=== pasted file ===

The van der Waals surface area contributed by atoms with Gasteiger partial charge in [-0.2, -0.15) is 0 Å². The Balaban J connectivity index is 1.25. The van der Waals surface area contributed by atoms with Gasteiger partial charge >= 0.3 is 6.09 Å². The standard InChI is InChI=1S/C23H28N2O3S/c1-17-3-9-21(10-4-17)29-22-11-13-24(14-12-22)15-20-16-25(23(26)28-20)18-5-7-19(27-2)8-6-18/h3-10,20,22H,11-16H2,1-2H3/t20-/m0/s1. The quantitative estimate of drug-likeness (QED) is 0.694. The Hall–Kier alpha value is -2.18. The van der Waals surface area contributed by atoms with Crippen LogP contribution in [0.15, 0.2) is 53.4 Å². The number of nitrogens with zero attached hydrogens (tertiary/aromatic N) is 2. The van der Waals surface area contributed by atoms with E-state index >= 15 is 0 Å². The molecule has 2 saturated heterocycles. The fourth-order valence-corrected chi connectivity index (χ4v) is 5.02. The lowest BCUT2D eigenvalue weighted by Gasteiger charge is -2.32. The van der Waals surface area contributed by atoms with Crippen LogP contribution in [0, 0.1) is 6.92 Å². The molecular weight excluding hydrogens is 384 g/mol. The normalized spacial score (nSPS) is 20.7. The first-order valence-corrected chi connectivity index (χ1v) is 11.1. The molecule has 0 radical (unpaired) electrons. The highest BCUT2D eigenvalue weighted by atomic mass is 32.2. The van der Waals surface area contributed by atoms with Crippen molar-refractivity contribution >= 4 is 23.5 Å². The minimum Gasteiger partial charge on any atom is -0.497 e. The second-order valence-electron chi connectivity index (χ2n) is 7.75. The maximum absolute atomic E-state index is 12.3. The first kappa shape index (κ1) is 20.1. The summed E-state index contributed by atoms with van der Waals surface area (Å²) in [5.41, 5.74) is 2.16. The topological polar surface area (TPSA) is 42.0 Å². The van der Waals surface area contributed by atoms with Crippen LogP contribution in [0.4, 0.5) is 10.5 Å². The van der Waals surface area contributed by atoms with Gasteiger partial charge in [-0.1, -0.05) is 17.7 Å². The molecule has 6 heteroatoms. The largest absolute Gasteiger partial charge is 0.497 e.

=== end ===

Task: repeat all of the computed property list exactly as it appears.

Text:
The van der Waals surface area contributed by atoms with Gasteiger partial charge in [-0.2, -0.15) is 0 Å². The Balaban J connectivity index is 1.25. The van der Waals surface area contributed by atoms with Gasteiger partial charge >= 0.3 is 6.09 Å². The standard InChI is InChI=1S/C23H28N2O3S/c1-17-3-9-21(10-4-17)29-22-11-13-24(14-12-22)15-20-16-25(23(26)28-20)18-5-7-19(27-2)8-6-18/h3-10,20,22H,11-16H2,1-2H3/t20-/m0/s1. The quantitative estimate of drug-likeness (QED) is 0.694. The Hall–Kier alpha value is -2.18. The van der Waals surface area contributed by atoms with Crippen LogP contribution in [0.15, 0.2) is 53.4 Å². The number of nitrogens with zero attached hydrogens (tertiary/aromatic N) is 2. The van der Waals surface area contributed by atoms with E-state index >= 15 is 0 Å². The molecule has 2 saturated heterocycles. The fourth-order valence-corrected chi connectivity index (χ4v) is 5.02. The lowest BCUT2D eigenvalue weighted by Gasteiger charge is -2.32. The van der Waals surface area contributed by atoms with Crippen LogP contribution in [0, 0.1) is 6.92 Å². The molecular weight excluding hydrogens is 384 g/mol. The normalized spacial score (nSPS) is 20.7. The first-order valence-corrected chi connectivity index (χ1v) is 11.1. The molecule has 0 radical (unpaired) electrons. The highest BCUT2D eigenvalue weighted by atomic mass is 32.2. The van der Waals surface area contributed by atoms with Crippen molar-refractivity contribution >= 4 is 23.5 Å². The minimum Gasteiger partial charge on any atom is -0.497 e. The second-order valence-electron chi connectivity index (χ2n) is 7.75. The maximum absolute atomic E-state index is 12.3. The first kappa shape index (κ1) is 20.1. The summed E-state index contributed by atoms with van der Waals surface area (Å²) in [5.41, 5.74) is 2.16. The topological polar surface area (TPSA) is 42.0 Å². The van der Waals surface area contributed by atoms with Crippen LogP contribution in [0.4, 0.5) is 10.5 Å². The van der Waals surface area contributed by atoms with Gasteiger partial charge in [-0.1, -0.05) is 17.7 Å². The molecule has 6 heteroatoms. The largest absolute Gasteiger partial charge is 0.497 e.